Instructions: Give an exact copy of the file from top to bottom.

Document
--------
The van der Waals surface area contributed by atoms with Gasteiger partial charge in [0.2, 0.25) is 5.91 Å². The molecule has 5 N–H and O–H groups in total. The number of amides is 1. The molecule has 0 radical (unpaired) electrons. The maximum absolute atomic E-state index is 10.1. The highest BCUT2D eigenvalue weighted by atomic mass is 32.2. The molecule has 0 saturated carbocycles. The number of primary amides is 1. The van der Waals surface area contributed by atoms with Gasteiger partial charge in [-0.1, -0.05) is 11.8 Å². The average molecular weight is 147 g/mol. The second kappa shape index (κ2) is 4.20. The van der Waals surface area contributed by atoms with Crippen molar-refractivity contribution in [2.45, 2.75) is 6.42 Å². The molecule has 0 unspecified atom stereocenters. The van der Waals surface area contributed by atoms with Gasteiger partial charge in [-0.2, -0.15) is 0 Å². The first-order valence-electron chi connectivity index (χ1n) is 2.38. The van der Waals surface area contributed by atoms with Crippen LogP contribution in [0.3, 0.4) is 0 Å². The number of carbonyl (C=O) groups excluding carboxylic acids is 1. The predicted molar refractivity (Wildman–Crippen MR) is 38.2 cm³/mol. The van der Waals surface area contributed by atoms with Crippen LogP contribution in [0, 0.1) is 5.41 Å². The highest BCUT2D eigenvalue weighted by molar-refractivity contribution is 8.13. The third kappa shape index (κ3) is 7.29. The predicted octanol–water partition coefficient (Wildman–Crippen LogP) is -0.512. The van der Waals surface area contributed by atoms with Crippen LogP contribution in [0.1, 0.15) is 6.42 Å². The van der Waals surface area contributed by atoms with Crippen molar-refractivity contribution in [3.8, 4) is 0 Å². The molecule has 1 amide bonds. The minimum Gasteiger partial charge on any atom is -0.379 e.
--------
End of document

The van der Waals surface area contributed by atoms with Gasteiger partial charge in [0.2, 0.25) is 5.91 Å². The molecule has 5 N–H and O–H groups in total. The number of amides is 1. The molecule has 0 radical (unpaired) electrons. The maximum absolute atomic E-state index is 10.1. The highest BCUT2D eigenvalue weighted by atomic mass is 32.2. The molecule has 0 saturated carbocycles. The number of primary amides is 1. The van der Waals surface area contributed by atoms with Gasteiger partial charge in [-0.1, -0.05) is 11.8 Å². The average molecular weight is 147 g/mol. The second kappa shape index (κ2) is 4.20. The van der Waals surface area contributed by atoms with Crippen molar-refractivity contribution in [2.45, 2.75) is 6.42 Å². The molecule has 0 unspecified atom stereocenters. The van der Waals surface area contributed by atoms with Gasteiger partial charge in [-0.2, -0.15) is 0 Å². The first-order valence-electron chi connectivity index (χ1n) is 2.38. The van der Waals surface area contributed by atoms with Crippen LogP contribution in [0.3, 0.4) is 0 Å². The number of carbonyl (C=O) groups excluding carboxylic acids is 1. The predicted molar refractivity (Wildman–Crippen MR) is 38.2 cm³/mol. The van der Waals surface area contributed by atoms with Crippen LogP contribution in [0, 0.1) is 5.41 Å². The highest BCUT2D eigenvalue weighted by molar-refractivity contribution is 8.13. The third kappa shape index (κ3) is 7.29. The predicted octanol–water partition coefficient (Wildman–Crippen LogP) is -0.512. The van der Waals surface area contributed by atoms with Crippen LogP contribution in [0.1, 0.15) is 6.42 Å². The van der Waals surface area contributed by atoms with Crippen molar-refractivity contribution in [3.8, 4) is 0 Å². The molecule has 1 amide bonds. The minimum Gasteiger partial charge on any atom is -0.379 e.